Once again we ride in company with "Whistlin' Dan," the fearless, silent, mysterious chap who shares the instincts of wild things, and once again we engage with him in his desperate adventures, hair-breadth escapes, and whirlwind triumphs. A novel thrilling in its reality, which will not be put down by lovers of exciting fiction.
ds the doctor.
"Smoke?" he asked.
"I use tobacco in no form," said the doctor.
The cowboy stared with such fixity that the match burned down to his fingertips and singed them before he had lighted his cigarette.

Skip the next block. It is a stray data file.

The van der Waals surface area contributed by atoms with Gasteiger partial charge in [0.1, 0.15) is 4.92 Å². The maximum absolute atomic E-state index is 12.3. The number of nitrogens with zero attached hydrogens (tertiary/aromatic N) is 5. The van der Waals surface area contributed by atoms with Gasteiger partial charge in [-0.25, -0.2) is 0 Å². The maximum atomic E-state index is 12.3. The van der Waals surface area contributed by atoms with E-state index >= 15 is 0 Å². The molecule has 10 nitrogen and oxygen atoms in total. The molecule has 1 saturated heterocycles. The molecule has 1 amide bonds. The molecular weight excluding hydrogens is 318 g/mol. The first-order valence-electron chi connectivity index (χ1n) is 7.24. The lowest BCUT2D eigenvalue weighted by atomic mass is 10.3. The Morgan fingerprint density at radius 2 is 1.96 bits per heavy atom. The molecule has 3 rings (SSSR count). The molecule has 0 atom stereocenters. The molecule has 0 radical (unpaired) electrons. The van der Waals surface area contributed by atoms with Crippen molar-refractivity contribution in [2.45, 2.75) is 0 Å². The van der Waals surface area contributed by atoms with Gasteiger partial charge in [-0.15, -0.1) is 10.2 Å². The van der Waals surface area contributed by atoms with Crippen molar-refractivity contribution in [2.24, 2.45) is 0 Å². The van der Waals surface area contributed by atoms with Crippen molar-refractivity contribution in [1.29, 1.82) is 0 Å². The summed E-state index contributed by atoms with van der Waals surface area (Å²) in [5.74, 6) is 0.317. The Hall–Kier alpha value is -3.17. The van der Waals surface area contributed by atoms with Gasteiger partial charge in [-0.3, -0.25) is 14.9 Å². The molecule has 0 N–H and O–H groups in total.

"'S that a fact?" he queried when his astonishment found utterance. "What d'you do to kill time? Well, I been thinking about knocking off the stuff for a while. Mame gets sore at me for having my fingers all stained up with nicotine like this."
He extended his hand, the first and second fingers of which were painted a bright yellow.
"Soap won't take it off," he remarked.
"A popular but inexcusable error," said the doctor. "It is the tarry by-products of tobacco which cause that stain. Nicotine itself, of course, is a volatile alkaloid base of which there is only the merest trace in tobacco. It is one of the deadliest of nerve poisons and is quite colourless. There is enough of that stain upon your fingers--if it were nicotine--to kill a dozen men."